For many pharmaceutical brand marketers, event marketing is viewed as a necessary, but somewhat ancillary, component of the
overall marketing mix. Most will admit that for the size of the investment, in terms of both time and money, the results of
conventions and meetings are sometimes hard to quantify beyond a "cost of doing business" argument. Yet professional events
remain a highly visible element of brand, franchise and company interaction with professional audiences.
In the quest to make the most of their next industry event, exhibit decision-makers often turn to "bigger" as a better way
to attract larger numbers of convention attendees. While more square-footage and signage might get your exhibit noticed and
promoting premium giveaways might generate more visitors, neither of these tactics enhances customers' engagement.
At a typical convention, a physician entering an exhibit is generally unknown beyond the information listed on his or her
registration badge. This doctor meets a sales representative, and together they review a display that outline the brand's
dosing, efficacy and safety profiles. After a friendly exchange of information, the physician leaves the exhibit, sometimes
with materials in hand. Yet chances are this brief interaction hasn't come close to driving home your brand message—or giving
you any information that will help build a relationship with this potential customer.
So how can you increase the value of the experience, both for the brand and for the attendee? Events can—and should—be seen
as catalysts that accelerate your relationships with healthcare professionals. Brand marketers should provide a compelling,
customized experience that engages visitors before the event, educates them at the event, and leaves a long-lasting impression
So what do physicians find compelling? To understand how brands are currently engaging with professionals at events and what
they could be doing better, Cadient Group teamed with Pharmaceutical Executive in conducting an e-mail survey of more than 110 specialist and primary care physicians. The results of this survey point to
a new way of thinking about pharmaceutical event marketing.
Why Physicians Visit Your Booth
Marketers view events as branding opportunities. They illuminate their logos, splash the booth with brand colors, and give
out bags chock full of product data and promotional items. In contrast, healthcare professionals view conventions and meetings
as learning opportunities. In our survey, healthcare professionals cited three primary reasons for attending industry events:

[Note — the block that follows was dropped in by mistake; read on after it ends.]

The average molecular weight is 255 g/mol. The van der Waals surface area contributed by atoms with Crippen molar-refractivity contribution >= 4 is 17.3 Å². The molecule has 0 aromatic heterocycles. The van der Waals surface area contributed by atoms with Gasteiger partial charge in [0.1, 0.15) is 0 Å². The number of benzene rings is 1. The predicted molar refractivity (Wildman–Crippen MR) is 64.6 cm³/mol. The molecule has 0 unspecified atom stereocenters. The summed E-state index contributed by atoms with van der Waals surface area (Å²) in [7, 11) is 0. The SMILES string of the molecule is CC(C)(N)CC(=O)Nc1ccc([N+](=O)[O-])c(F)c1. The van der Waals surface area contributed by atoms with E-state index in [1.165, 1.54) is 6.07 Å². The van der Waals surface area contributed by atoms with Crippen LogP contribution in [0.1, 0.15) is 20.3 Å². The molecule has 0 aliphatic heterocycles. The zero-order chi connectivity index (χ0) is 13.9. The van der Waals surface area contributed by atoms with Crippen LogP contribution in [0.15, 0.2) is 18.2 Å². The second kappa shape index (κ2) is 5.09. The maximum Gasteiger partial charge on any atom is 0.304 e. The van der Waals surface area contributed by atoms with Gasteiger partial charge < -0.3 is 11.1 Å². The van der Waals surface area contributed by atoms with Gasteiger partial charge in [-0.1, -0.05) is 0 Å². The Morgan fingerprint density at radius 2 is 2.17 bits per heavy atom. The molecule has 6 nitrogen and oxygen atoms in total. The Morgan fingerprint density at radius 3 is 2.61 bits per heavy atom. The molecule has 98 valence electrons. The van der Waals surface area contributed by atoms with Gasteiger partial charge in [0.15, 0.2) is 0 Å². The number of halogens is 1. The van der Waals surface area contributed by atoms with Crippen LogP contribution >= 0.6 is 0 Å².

to stay informed about new treatment options; to receive continuing medical education; and to learn about disease states.
The least important reasons for attending events included picking up printed materials and loading up on pens and notepads.
This disconnect may be one reason why (in many instances) conventions aren't meeting brand marketers' expectations. The physicians
we surveyed said the top reason they visit a convention booth is to get answers about specific clinical questions. While healthcare
professionals are seeking personalized, in-depth information at conventions, brands are too often providing one-size-fits-all
promotional messages. As a result, the booth doesn't hold the physician's attention, little meaningful information is exchanged,
and a prime marketing opportunity is missed.
Quality interactions can—and do—happen at convention exhibits. The most successful convention marketers recognize the needs
of individual attendees, give them access to relevant information, and capture experiential data for future use.
What They Want From Your Brand
Even though their attention is divided in the convention setting, survey respondents indicated that rich content and personalized,
interactive experiences can make them engage with a brand.
When it comes to content, physicians value clinical information. More than 90 percent of healthcare professionals surveyed
chose clinical trial results as the most valuable content that can be presented on the show floor. Treatment basics, including
efficacy, safety, tolerability, and dosing, were also in the top five.